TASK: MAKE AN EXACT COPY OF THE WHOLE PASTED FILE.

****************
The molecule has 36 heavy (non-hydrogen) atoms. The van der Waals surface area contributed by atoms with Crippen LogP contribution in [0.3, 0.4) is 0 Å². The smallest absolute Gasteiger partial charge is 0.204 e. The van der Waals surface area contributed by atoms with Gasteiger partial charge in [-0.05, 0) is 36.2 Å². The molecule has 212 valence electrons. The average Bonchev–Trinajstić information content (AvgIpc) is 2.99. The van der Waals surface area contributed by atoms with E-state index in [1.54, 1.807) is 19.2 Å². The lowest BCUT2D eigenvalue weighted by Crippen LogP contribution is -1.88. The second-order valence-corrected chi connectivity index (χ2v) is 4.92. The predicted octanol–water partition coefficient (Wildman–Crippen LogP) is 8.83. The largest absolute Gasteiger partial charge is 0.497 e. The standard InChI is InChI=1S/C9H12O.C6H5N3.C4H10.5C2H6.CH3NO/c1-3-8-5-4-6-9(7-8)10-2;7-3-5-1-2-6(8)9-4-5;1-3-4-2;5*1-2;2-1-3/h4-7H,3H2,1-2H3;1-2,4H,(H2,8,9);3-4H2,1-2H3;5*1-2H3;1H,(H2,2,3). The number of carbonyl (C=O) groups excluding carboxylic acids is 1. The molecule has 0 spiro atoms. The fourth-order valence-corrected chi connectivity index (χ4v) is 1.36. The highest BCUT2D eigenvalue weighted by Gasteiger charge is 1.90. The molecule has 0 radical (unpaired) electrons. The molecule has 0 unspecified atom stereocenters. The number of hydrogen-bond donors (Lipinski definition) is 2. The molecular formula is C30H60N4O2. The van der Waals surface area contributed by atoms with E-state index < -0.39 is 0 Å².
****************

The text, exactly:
The molecule has 36 heavy (non-hydrogen) atoms. The van der Waals surface area contributed by atoms with Crippen LogP contribution in [0.3, 0.4) is 0 Å². The smallest absolute Gasteiger partial charge is 0.204 e. The van der Waals surface area contributed by atoms with Gasteiger partial charge in [-0.05, 0) is 36.2 Å². The molecule has 212 valence electrons. The average Bonchev–Trinajstić information content (AvgIpc) is 2.99. The van der Waals surface area contributed by atoms with E-state index in [1.54, 1.807) is 19.2 Å². The lowest BCUT2D eigenvalue weighted by Crippen LogP contribution is -1.88. The second-order valence-corrected chi connectivity index (χ2v) is 4.92. The predicted octanol–water partition coefficient (Wildman–Crippen LogP) is 8.83. The largest absolute Gasteiger partial charge is 0.497 e. The standard InChI is InChI=1S/C9H12O.C6H5N3.C4H10.5C2H6.CH3NO/c1-3-8-5-4-6-9(7-8)10-2;7-3-5-1-2-6(8)9-4-5;1-3-4-2;5*1-2;2-1-3/h4-7H,3H2,1-2H3;1-2,4H,(H2,8,9);3-4H2,1-2H3;5*1-2H3;1H,(H2,2,3). The number of carbonyl (C=O) groups excluding carboxylic acids is 1. The molecule has 0 spiro atoms. The fourth-order valence-corrected chi connectivity index (χ4v) is 1.36. The highest BCUT2D eigenvalue weighted by Gasteiger charge is 1.90. The molecule has 0 radical (unpaired) electrons. The molecule has 0 unspecified atom stereocenters. The number of hydrogen-bond donors (Lipinski definition) is 2. The molecular formula is C30H60N4O2. The van der Waals surface area contributed by atoms with E-state index < -0.39 is 0 Å².